Anxiety is something that touches most of us, to a greater or lesser extent.

Although it may just be a temporary blip for some people, for many, anxiety is a diagnosed condition that blights their lives. Indeed, Mental Health UK estimates more than one in 10 people in the UK are living with an anxiety disorder – that’s over eight million of us.

And World Mental Health Day (October 10) is a chance to address the topic, agrees clinical psychologist Dr Kirren Schnack – author of the new book Ten Times Calmer: Beat Anxiety And Change Your Life.

“It’s a reminder that mental wellbeing is just as important as physical health,” she says, pointing out that anxiety disorders are among the most widespread mental health issues globally.

“Clinically, I’ve seen more and more people coming in with anxiety issue. The pandemic has played a significant role in this surge, introducing unprecedented levels of uncertainty, fear, and social isolation. At the same time, global economic instability and job losses have intensified stress and anxiety for many,” Schnack adds.

“The widespread use of digital technology and social media has exposed people to a constant stream of alarming news and comparison-driven content that also feeds anxiety.”

Schnack explains that anxiety disorders include generalised anxiety disorder (GAD), which causes chronic worry and hinders decision-making; health anxiety, where there’s an excessive preoccupation with diseases and illness; panic disorder, which is marked by sudden overwhelming panic attacks; and social anxiety, which leads to avoidance, isolation and low confidence.

“They can blight daily life through physical symptoms, cognitive impairment, social isolation, disrupted routines, and emotional distress,” she says.

Schnack suggests these five ways to combat anxiety problems and find calm…

1. Calm your stressed nervous system

Anxiety places significant strain on the nervous system, Schnack explains, but there are simple daily practices that can help alleviate this stress. One is focusing on breathing, extending your exhale longer than your inhale.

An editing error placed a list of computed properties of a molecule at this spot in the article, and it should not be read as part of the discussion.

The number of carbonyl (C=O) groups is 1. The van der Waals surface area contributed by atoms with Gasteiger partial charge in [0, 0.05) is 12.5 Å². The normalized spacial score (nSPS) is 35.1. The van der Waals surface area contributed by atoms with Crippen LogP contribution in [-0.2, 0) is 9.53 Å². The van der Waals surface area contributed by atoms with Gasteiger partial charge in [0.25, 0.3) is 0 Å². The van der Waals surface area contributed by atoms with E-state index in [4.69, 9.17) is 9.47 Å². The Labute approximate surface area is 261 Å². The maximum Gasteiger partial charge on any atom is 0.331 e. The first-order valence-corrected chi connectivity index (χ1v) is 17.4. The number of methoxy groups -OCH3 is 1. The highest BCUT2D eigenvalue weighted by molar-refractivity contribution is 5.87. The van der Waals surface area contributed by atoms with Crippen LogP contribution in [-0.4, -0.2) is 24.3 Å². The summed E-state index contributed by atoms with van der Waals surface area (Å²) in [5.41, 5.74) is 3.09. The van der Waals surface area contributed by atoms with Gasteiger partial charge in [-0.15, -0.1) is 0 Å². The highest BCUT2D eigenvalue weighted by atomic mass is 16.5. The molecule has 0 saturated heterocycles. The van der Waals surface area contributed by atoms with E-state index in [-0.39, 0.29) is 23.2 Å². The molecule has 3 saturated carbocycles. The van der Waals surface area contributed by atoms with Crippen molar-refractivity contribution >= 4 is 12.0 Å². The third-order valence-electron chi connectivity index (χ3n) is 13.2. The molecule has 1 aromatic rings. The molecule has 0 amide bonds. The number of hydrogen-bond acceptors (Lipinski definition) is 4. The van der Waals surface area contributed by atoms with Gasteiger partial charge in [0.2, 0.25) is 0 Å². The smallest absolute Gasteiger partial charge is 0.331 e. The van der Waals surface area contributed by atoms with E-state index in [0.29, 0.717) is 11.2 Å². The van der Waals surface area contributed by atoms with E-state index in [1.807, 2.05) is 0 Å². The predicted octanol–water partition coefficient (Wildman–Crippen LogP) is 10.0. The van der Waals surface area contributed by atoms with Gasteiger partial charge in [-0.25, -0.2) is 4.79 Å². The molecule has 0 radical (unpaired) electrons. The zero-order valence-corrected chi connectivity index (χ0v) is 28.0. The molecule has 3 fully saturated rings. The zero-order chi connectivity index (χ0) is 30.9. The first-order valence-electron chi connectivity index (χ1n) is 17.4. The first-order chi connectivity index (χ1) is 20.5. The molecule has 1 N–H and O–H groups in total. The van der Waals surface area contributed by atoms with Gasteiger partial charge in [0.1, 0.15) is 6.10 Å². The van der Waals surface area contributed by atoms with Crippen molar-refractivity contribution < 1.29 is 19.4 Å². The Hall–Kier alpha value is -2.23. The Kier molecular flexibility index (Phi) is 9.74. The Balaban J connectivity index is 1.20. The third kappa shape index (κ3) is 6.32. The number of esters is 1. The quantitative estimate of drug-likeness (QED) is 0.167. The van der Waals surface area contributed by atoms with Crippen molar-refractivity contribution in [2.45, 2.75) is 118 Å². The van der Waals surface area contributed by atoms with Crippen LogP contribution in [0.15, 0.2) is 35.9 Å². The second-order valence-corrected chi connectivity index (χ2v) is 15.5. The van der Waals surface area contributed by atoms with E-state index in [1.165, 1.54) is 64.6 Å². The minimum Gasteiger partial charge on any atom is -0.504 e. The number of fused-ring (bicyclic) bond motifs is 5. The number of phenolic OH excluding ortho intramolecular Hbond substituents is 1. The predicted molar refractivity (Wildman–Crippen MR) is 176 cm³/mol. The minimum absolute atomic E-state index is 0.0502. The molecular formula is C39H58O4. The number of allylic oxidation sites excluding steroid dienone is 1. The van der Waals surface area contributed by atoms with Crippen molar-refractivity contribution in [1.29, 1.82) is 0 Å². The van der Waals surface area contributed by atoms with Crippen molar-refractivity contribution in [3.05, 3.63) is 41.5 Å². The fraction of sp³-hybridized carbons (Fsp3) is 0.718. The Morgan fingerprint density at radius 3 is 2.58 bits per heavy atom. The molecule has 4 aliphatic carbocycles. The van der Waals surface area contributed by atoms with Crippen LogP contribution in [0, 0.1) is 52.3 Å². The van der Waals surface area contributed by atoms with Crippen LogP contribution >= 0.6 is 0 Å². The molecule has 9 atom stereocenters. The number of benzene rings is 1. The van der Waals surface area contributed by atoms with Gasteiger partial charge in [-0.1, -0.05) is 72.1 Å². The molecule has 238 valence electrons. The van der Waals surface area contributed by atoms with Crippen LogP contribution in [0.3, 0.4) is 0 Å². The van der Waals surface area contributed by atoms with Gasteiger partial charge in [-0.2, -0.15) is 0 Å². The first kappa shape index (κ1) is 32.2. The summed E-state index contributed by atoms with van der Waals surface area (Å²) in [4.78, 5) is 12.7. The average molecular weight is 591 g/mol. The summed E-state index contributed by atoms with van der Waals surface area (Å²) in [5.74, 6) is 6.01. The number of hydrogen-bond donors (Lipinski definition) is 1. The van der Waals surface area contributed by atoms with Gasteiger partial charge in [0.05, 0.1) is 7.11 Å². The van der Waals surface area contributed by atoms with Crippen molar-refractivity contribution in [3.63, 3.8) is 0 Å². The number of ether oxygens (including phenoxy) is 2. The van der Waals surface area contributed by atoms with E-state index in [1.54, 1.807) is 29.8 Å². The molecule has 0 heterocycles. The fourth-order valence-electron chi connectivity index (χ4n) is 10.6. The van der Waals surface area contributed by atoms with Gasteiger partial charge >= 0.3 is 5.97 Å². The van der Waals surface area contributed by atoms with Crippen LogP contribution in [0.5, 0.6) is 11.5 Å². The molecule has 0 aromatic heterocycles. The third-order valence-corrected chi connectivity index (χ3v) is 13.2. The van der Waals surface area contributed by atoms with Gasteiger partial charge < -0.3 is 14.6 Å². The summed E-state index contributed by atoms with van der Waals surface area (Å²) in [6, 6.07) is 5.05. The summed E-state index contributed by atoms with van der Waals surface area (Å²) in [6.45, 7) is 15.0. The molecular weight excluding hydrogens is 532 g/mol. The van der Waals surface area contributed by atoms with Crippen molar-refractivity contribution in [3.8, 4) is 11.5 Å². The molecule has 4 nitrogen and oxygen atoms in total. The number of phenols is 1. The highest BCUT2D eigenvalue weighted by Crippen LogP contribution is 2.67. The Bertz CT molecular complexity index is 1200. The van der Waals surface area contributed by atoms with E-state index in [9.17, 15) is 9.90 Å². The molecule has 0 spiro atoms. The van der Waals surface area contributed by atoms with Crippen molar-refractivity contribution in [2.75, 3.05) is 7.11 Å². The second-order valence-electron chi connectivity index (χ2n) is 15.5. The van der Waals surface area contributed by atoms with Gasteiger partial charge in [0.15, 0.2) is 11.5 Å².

To do this, Schnack says you need to inhale gently through your nose, pause for a few seconds, then exhale slowly and deeply, ensuring an extended exhale. “A longer exhale helps by increasing the activation of the body’s parasympathetic nervous system, which counteracts stress hormones, lowers heart rate, and reduces overall physiological stress,” she says.

She suggests around three to five of the breaths are repeated on multiple occasions throughout the day, and stresses that consistency is key. “Recognise that if anxiety has been a longstanding presence, it will take time and patience to restore your nervous system’s sense of safety and stability.”

2. Address anxious thoughts

Schnack explains that anxiety often generates anxious thoughts that can seem like undeniable facts that are often dwelled on and reacted to, thus intensifying anxiety. “To break free from this cycle, it’s crucial to consciously confront and process these anxious thoughts,” she says.

To do this, write a simple record, noting the date of your anxious prediction, describing what it was, and then, after a specified time like a day or two, return to what you’ve written and confirm whether the prediction was accurate by marking it as ‘yes’ or ‘no’. When the prediction doesn’t materialise, make a note of the actual outcome. Revisit the record, especially during anxious moments, and count the yes or no entries to reflect on your progress. “This practice trains your mind to adopt a broader, less anxious perspective,” explains Schnack.